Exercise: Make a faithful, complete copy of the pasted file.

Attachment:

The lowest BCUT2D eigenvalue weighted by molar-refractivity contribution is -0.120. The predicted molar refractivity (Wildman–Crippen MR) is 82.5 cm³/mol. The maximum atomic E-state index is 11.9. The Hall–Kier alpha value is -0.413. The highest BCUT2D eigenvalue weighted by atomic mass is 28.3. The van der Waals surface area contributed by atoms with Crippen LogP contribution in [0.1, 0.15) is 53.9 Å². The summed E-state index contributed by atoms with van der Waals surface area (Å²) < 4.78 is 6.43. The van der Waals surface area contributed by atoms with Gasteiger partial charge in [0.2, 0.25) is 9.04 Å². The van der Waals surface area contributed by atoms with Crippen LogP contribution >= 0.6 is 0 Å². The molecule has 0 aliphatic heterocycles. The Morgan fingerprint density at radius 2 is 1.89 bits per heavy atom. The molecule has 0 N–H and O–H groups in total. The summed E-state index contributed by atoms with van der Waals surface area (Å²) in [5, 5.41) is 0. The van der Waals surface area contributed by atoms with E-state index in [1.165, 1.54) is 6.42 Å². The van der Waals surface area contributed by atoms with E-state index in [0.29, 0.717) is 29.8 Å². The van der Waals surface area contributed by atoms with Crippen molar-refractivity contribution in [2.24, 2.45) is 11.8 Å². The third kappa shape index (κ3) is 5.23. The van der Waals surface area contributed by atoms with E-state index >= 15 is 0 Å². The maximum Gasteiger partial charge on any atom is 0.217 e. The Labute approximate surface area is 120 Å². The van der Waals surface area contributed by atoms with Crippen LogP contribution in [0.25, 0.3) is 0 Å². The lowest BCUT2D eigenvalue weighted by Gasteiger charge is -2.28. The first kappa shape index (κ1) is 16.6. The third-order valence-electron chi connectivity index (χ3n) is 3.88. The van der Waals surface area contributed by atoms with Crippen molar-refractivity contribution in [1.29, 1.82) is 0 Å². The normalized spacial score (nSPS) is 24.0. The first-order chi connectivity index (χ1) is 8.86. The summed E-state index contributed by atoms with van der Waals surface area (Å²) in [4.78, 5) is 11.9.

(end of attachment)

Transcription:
The lowest BCUT2D eigenvalue weighted by molar-refractivity contribution is -0.120. The predicted molar refractivity (Wildman–Crippen MR) is 82.5 cm³/mol. The maximum atomic E-state index is 11.9. The Hall–Kier alpha value is -0.413. The highest BCUT2D eigenvalue weighted by atomic mass is 28.3. The van der Waals surface area contributed by atoms with Crippen LogP contribution in [0.1, 0.15) is 53.9 Å². The summed E-state index contributed by atoms with van der Waals surface area (Å²) < 4.78 is 6.43. The van der Waals surface area contributed by atoms with Gasteiger partial charge in [0.2, 0.25) is 9.04 Å². The van der Waals surface area contributed by atoms with Crippen LogP contribution >= 0.6 is 0 Å². The molecule has 0 aliphatic heterocycles. The Morgan fingerprint density at radius 2 is 1.89 bits per heavy atom. The molecule has 0 N–H and O–H groups in total. The summed E-state index contributed by atoms with van der Waals surface area (Å²) in [5, 5.41) is 0. The van der Waals surface area contributed by atoms with E-state index in [1.165, 1.54) is 6.42 Å². The van der Waals surface area contributed by atoms with E-state index in [0.29, 0.717) is 29.8 Å². The van der Waals surface area contributed by atoms with Crippen molar-refractivity contribution in [2.24, 2.45) is 11.8 Å². The third kappa shape index (κ3) is 5.23. The van der Waals surface area contributed by atoms with E-state index >= 15 is 0 Å². The maximum Gasteiger partial charge on any atom is 0.217 e. The Labute approximate surface area is 120 Å². The van der Waals surface area contributed by atoms with Crippen LogP contribution in [0.25, 0.3) is 0 Å². The lowest BCUT2D eigenvalue weighted by Gasteiger charge is -2.28. The first kappa shape index (κ1) is 16.6. The third-order valence-electron chi connectivity index (χ3n) is 3.88. The van der Waals surface area contributed by atoms with Crippen molar-refractivity contribution in [1.29, 1.82) is 0 Å². The normalized spacial score (nSPS) is 24.0. The first-order chi connectivity index (χ1) is 8.86. The summed E-state index contributed by atoms with van der Waals surface area (Å²) in [4.78, 5) is 11.9.